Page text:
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Types of economic integration (English)

The experience of developed market economies, socialist countries, and developing nations with regional integration schemes is evaluated. Emphasis is on two forms of trade integration: market integration through reductions of barriers to intraregional trade and production-and-development integration through agreements on plurinational industrial programming and investment allocation. The question of the optimal degree of market and of production-and-development integration is also examined, along with the relationship between economic integration and national sovereignty. The success of the various schemes, irrespective of the type of economy, rests on a number of basic conditions, which include the use of prices reflecting resource scarcities, the size of the market of an integrated area, and interference with allocation patterns brought about by the market mechanism. Joint decisions at the expense of national sovereignty of the individual countries also are necessary, and failure to make these decisions is responsible for the lack of progress towards economic union in the EEC. Numerous references.

Details

  • Author

    BALASSA, B.

  • Document Date

    1974/09/30

  • Document Type

    Staff Working Paper

  • Report Number

    SWP185

  • Volume No

    1

  • Total Volume(s)

    1

  • Disclosure Date

    2010/07/12

  • Disclosure Status

    Disclosed

  • Doc Name

    Types of economic integration

  • Keywords

    central american common market;european free trade association;international division of labor;international development research center;evidence of trade diversion;economies of scale;machinery and equipment;market economy;volume of trade;elimination of barrier;nonmember countries;integration scheme;reduction in tariffs;common agricultural policy;barriers to trade;difference in income;gross national product;Balance of Trade;multilateral trade liberalization;common external tariff;net material product;trade creation;partner country;foreign trade;gains and losses;abolition of tariffs;reliance on foreign;value of trade;charge for capital;benefits of integration;Petrochemicals and Fertilizers;agreement on trade;system of price;world market price;reduction of barriers;bilateral trade agreement;trade and conflict;foreign exchange value;expansion of trade;high growth rate;centrally planned economy;removal of barrier;infant industry argument;manufactured goods;economic integration;national sovereignty;economic union;market integration;trade integration;Economic Policy;Socialist countries;quantitative restriction;tariff reduction;common tariff;national economy;raw material;social system;national market;european community;resource scarcity;bilateral relationship;national interest;increased imports;increased competition;participating country;national boundary;political decision;monopoly position;agricultural product;nation state;convertible currency;trade balance;industrial programming;foreign supplier;domestic consumer;national state;industrial material;Industrial Policies;finished goods;trading partner;price relationship;import share;intermediate product;market size;relative price;intergovernmental negotiation;vertical integration;firm level;domestic product;commodity value;export performance;exchange rate;postwar period;export patterns;efficiency coefficient;debtor country;imported inputs;bilateral negotiation;restrictive effects;considerable dispersion;resource cost;considerable difference;Exchange Rates;external equilibrium;clearing agreement;allocation pattern;import activity;weighted average;machine tool;commodity group;domestic labor;electronics industry;market mechanism;preferential agreement;special interest;transaction account;population figures;electricity grid;freight car;Independent States;market outlet;Agricultural Trade;transfer tax;import increase;trade relationship;price signal;domestic price;constant price;duty drawback;increased investment;postwar reconstruction;intra-eec trade;food import;increased trade;domestic production;intraregional trade;investment allocation;factor movement;colonial times;classical economic;Socialist economies;removing barriers;integration process;common policies;state intervention;heavy equipment;price index;public purchase;political interest;political will;european integration;political process;political factor;classification scheme;domestic sources;water resource;technological development;governmental policy;small island;high transportation;production pattern;freeing trade;long-term agreement;world economy;Industrial Policy;manufacturing sector;private industry;political union;open economy;monetary integration;economic reform;regional market;political integration;information flow;production process;engineering industry;exclusive right;plant produce;free access;international cooperation;central authority;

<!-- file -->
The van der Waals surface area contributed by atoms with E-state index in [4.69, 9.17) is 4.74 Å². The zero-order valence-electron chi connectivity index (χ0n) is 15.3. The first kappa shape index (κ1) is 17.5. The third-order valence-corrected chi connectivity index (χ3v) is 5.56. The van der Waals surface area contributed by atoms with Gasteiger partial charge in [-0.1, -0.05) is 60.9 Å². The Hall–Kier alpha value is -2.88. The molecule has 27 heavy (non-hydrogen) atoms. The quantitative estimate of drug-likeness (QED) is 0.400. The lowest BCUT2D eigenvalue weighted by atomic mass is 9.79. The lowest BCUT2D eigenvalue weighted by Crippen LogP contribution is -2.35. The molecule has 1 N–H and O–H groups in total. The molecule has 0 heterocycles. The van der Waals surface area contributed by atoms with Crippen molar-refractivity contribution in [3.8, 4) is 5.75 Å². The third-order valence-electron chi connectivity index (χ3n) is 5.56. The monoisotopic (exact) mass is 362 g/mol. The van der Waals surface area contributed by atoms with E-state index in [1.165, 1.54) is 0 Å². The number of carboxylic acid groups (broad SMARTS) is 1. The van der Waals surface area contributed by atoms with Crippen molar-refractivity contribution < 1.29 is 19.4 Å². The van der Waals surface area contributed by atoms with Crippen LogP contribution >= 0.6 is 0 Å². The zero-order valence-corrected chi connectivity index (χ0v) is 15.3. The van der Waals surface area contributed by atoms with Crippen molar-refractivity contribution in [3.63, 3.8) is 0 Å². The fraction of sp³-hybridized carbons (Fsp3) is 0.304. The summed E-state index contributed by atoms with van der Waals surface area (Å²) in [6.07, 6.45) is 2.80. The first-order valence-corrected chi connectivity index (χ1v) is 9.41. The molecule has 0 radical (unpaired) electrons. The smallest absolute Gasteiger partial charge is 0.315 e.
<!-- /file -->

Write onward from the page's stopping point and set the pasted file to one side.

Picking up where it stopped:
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Citation

BALASSA, B.

Types of economic integration (English). Staff working paper ; no. SWP 185 Washington, D.C. : World Bank Group. http://documents.worldbank.org/curated/en/832621467980499934/Types-of-economic-integration